Buildings destroyed by fire in Damascus, Syria, April 24, 2016. Five years after the conflict began, Syrians are crowdsourcing money online to rebuild and fortify bombed hospitals. (Photo: Declan Walsh / The New York Times)

The horror of the conflict in Syria, which began in March 2011, can be measured with statistics: over 400,000 people dead; half the population displaced; the life expectancy of a newborn child dropping from 76 years in 2011 to under 56 years in 2016. But the grotesque absurdity of this revolution turned civil war is perhaps best captured by the fact that today Syrians are forced to crowdsource money online to rebuild and fortify bombed hospitals.

“In our worst dreams — in our worst nightmares — we never thought we would have to fortify hospitals.”


A Farewell to Veterans for Peace

Re-posted from Andy Berman: Threads of My Time, the blog of longtime antiwar activist and Veterans for Peace member Andy Berman

A Farewell to Arms: Till We Meet Again

By Andy Berman

May 11, 2016



As a longstanding member of Veterans for Peace, I often contributed to internal online VFP discussion groups over the last few years.  With Syria the bloodiest war on the planet, and thus a topic that nominally should be high on VFP’s agenda, I often wrote about developments in Syria.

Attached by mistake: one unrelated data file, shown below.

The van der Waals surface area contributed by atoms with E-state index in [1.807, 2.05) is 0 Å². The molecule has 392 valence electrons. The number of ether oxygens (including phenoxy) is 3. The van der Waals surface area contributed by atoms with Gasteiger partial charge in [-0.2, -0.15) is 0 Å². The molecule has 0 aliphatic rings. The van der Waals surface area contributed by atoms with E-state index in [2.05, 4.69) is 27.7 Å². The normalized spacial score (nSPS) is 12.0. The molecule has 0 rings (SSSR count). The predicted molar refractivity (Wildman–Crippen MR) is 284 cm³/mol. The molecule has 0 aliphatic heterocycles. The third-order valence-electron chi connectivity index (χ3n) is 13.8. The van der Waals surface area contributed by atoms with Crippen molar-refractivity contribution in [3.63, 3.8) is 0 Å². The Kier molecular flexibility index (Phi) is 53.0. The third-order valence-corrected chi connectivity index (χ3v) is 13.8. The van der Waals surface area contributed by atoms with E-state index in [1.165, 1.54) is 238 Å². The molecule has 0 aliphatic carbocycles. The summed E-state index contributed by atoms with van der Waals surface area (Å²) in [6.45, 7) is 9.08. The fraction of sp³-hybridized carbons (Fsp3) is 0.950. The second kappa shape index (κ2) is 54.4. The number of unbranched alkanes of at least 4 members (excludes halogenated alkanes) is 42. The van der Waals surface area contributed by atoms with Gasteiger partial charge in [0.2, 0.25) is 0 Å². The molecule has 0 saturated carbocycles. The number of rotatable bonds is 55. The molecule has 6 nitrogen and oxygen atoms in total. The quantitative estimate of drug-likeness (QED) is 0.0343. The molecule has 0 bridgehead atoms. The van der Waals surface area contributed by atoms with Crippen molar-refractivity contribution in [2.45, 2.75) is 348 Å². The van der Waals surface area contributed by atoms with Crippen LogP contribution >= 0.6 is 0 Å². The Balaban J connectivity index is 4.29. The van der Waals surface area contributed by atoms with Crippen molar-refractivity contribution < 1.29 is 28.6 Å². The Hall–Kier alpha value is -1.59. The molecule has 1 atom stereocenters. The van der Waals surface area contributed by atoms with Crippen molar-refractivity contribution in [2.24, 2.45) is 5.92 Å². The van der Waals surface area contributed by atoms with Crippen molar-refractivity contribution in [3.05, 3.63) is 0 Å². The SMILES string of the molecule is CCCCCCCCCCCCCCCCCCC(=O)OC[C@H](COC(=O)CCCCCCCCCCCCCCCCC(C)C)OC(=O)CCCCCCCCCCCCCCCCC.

My contributions frequently clashed with the self-identified “anti-imperialists” in VFP who blame the Syria conflict entirely on the United States and either defend or ignore the criminal role of Assad, Russia, Iran and Hezbollah in Syria.

While my prose was always exceedingly civil, I was relentlessly attacked by a handful of angry and disturbed VFP members using extremely vile personal diatribe against me. (more…)

Making Sense of Syria: Robin Yassin-Kassab and Samer Abboud in Dialogue

Robin Yassin-Kassab (seated) and Samer Abboud (at podium)

On March 29, the Gandhian Forum for Peace & Justice at William Paterson University in Wayne, New Jersey hosted this event with Robin Yassin-Kassab (co-editor of PULSE and co-author, with Leila Al-Shami, of Burning Country: Syrians in Revolution and War) and Samer Abboud (Associate Professor of Historical and Political Studies at Arcadia University and author of Syria). Watch the video here.

This was the kick-off event in the North American book tour for Burning Country.


Reporting—and Mis-reporting—ISIS

by Gilbert Achcar

Displaced Iraqis from the Yazidi religious minority flee Islamic State fighters by walking towards the Syrian

Most people prefer to keep referring to the self-proclaimed Islamic State by the acronym of its previous name: ISIS, the Islamic State in Iraq and Syria (or, more accurately ‘al-Sham’—Greater Syria—approximately translated by some as ‘the Levant’, with the acronym hence turned into ISIL). On this thus-named ISIS, close to forty books and counting have been hitherto published in English, of which the three reviewed here are the best-selling in the UK.